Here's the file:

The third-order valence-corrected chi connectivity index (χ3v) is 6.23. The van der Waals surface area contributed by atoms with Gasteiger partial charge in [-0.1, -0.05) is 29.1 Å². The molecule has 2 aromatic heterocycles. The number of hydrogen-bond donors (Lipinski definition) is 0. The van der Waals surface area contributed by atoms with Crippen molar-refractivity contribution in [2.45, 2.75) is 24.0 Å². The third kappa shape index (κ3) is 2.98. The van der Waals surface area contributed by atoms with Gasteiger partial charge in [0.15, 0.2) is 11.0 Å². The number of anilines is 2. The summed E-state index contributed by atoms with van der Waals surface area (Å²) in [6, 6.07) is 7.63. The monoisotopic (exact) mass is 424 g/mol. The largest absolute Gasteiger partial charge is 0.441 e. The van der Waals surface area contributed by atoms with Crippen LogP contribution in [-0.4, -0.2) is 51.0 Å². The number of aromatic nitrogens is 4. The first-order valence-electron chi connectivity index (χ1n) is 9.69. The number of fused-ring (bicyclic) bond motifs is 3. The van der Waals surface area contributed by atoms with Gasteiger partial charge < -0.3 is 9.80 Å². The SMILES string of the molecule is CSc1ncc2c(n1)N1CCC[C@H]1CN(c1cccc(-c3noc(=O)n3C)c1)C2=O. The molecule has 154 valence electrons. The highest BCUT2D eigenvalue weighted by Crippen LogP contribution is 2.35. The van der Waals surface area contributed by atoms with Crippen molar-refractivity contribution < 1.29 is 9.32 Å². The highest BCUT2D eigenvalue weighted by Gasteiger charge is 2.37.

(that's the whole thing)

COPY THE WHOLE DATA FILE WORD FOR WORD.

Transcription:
The third-order valence-corrected chi connectivity index (χ3v) is 6.23. The van der Waals surface area contributed by atoms with Gasteiger partial charge in [-0.1, -0.05) is 29.1 Å². The molecule has 2 aromatic heterocycles. The number of hydrogen-bond donors (Lipinski definition) is 0. The van der Waals surface area contributed by atoms with Crippen molar-refractivity contribution in [2.45, 2.75) is 24.0 Å². The third kappa shape index (κ3) is 2.98. The van der Waals surface area contributed by atoms with Gasteiger partial charge in [0.15, 0.2) is 11.0 Å². The number of anilines is 2. The summed E-state index contributed by atoms with van der Waals surface area (Å²) in [6, 6.07) is 7.63. The monoisotopic (exact) mass is 424 g/mol. The largest absolute Gasteiger partial charge is 0.441 e. The van der Waals surface area contributed by atoms with Crippen LogP contribution in [-0.4, -0.2) is 51.0 Å². The number of aromatic nitrogens is 4. The first-order valence-electron chi connectivity index (χ1n) is 9.69. The number of fused-ring (bicyclic) bond motifs is 3. The van der Waals surface area contributed by atoms with Gasteiger partial charge < -0.3 is 9.80 Å². The SMILES string of the molecule is CSc1ncc2c(n1)N1CCC[C@H]1CN(c1cccc(-c3noc(=O)n3C)c1)C2=O. The molecule has 154 valence electrons. The highest BCUT2D eigenvalue weighted by Crippen LogP contribution is 2.35. The van der Waals surface area contributed by atoms with Crippen molar-refractivity contribution < 1.29 is 9.32 Å². The highest BCUT2D eigenvalue weighted by Gasteiger charge is 2.37.